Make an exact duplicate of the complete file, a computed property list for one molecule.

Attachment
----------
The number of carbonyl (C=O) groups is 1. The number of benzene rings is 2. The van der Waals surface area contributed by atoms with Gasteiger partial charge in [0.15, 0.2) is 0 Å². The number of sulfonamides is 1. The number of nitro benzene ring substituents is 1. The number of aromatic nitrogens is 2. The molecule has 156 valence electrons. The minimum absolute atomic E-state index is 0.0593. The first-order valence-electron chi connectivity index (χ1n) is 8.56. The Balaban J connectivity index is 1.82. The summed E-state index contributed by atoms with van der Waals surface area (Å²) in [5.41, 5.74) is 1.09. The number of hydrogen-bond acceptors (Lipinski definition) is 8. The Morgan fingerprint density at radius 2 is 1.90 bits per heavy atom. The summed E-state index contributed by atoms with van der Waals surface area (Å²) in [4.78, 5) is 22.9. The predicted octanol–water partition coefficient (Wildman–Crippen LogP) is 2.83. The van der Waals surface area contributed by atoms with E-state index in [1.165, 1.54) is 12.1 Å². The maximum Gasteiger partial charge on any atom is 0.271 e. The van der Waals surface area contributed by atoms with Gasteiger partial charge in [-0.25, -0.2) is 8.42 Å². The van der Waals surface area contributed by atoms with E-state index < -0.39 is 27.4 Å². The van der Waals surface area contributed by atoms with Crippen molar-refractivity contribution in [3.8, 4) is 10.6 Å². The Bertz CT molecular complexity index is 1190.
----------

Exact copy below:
The number of carbonyl (C=O) groups is 1. The number of benzene rings is 2. The van der Waals surface area contributed by atoms with Gasteiger partial charge in [0.15, 0.2) is 0 Å². The number of sulfonamides is 1. The number of nitro benzene ring substituents is 1. The number of aromatic nitrogens is 2. The molecule has 156 valence electrons. The minimum absolute atomic E-state index is 0.0593. The first-order valence-electron chi connectivity index (χ1n) is 8.56. The Balaban J connectivity index is 1.82. The summed E-state index contributed by atoms with van der Waals surface area (Å²) in [5.41, 5.74) is 1.09. The number of hydrogen-bond acceptors (Lipinski definition) is 8. The Morgan fingerprint density at radius 2 is 1.90 bits per heavy atom. The summed E-state index contributed by atoms with van der Waals surface area (Å²) in [4.78, 5) is 22.9. The predicted octanol–water partition coefficient (Wildman–Crippen LogP) is 2.83. The van der Waals surface area contributed by atoms with E-state index in [1.165, 1.54) is 12.1 Å². The maximum Gasteiger partial charge on any atom is 0.271 e. The van der Waals surface area contributed by atoms with Gasteiger partial charge in [-0.25, -0.2) is 8.42 Å². The van der Waals surface area contributed by atoms with E-state index < -0.39 is 27.4 Å². The van der Waals surface area contributed by atoms with Crippen molar-refractivity contribution in [3.8, 4) is 10.6 Å². The Bertz CT molecular complexity index is 1190.